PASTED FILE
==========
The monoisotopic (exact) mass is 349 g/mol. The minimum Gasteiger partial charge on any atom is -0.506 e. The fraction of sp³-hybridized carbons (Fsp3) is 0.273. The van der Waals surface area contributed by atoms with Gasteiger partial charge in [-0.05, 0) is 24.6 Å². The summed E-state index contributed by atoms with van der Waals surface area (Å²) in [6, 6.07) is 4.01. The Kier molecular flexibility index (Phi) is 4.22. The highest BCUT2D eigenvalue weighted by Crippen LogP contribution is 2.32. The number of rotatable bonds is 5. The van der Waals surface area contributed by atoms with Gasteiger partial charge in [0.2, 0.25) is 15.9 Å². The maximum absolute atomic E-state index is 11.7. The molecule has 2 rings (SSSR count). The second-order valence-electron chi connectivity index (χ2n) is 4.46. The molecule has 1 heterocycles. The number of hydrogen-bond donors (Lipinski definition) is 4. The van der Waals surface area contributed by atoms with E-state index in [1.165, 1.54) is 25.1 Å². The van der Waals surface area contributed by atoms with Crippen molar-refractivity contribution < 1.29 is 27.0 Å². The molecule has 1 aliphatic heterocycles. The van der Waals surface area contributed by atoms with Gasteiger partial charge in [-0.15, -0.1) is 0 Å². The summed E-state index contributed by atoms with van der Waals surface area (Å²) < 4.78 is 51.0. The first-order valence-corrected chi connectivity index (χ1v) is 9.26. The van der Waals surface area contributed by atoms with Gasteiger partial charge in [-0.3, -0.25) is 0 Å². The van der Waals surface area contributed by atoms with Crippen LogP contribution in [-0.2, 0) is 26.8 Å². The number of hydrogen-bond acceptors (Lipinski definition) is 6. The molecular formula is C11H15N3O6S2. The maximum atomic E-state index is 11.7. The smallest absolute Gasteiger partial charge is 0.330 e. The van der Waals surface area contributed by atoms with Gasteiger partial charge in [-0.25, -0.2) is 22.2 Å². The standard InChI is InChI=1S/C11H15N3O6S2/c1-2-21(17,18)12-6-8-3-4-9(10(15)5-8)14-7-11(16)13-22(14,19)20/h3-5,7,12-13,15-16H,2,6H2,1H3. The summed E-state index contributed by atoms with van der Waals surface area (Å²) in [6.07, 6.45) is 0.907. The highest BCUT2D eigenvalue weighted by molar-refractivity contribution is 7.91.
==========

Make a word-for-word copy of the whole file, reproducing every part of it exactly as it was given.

The monoisotopic (exact) mass is 349 g/mol. The minimum Gasteiger partial charge on any atom is -0.506 e. The fraction of sp³-hybridized carbons (Fsp3) is 0.273. The van der Waals surface area contributed by atoms with Gasteiger partial charge in [-0.05, 0) is 24.6 Å². The summed E-state index contributed by atoms with van der Waals surface area (Å²) in [6, 6.07) is 4.01. The Kier molecular flexibility index (Phi) is 4.22. The highest BCUT2D eigenvalue weighted by Crippen LogP contribution is 2.32. The number of rotatable bonds is 5. The van der Waals surface area contributed by atoms with Gasteiger partial charge in [0.2, 0.25) is 15.9 Å². The maximum absolute atomic E-state index is 11.7. The molecule has 2 rings (SSSR count). The second-order valence-electron chi connectivity index (χ2n) is 4.46. The molecule has 1 heterocycles. The number of hydrogen-bond donors (Lipinski definition) is 4. The van der Waals surface area contributed by atoms with E-state index in [1.165, 1.54) is 25.1 Å². The van der Waals surface area contributed by atoms with Crippen molar-refractivity contribution < 1.29 is 27.0 Å². The molecule has 1 aliphatic heterocycles. The van der Waals surface area contributed by atoms with Gasteiger partial charge in [-0.15, -0.1) is 0 Å². The summed E-state index contributed by atoms with van der Waals surface area (Å²) < 4.78 is 51.0. The first-order valence-corrected chi connectivity index (χ1v) is 9.26. The van der Waals surface area contributed by atoms with Gasteiger partial charge in [-0.3, -0.25) is 0 Å². The van der Waals surface area contributed by atoms with Crippen LogP contribution in [-0.2, 0) is 26.8 Å². The number of hydrogen-bond acceptors (Lipinski definition) is 6. The molecular formula is C11H15N3O6S2. The maximum atomic E-state index is 11.7. The smallest absolute Gasteiger partial charge is 0.330 e. The van der Waals surface area contributed by atoms with Gasteiger partial charge in [-0.25, -0.2) is 22.2 Å². The standard InChI is InChI=1S/C11H15N3O6S2/c1-2-21(17,18)12-6-8-3-4-9(10(15)5-8)14-7-11(16)13-22(14,19)20/h3-5,7,12-13,15-16H,2,6H2,1H3. The summed E-state index contributed by atoms with van der Waals surface area (Å²) in [6.07, 6.45) is 0.907. The highest BCUT2D eigenvalue weighted by molar-refractivity contribution is 7.91.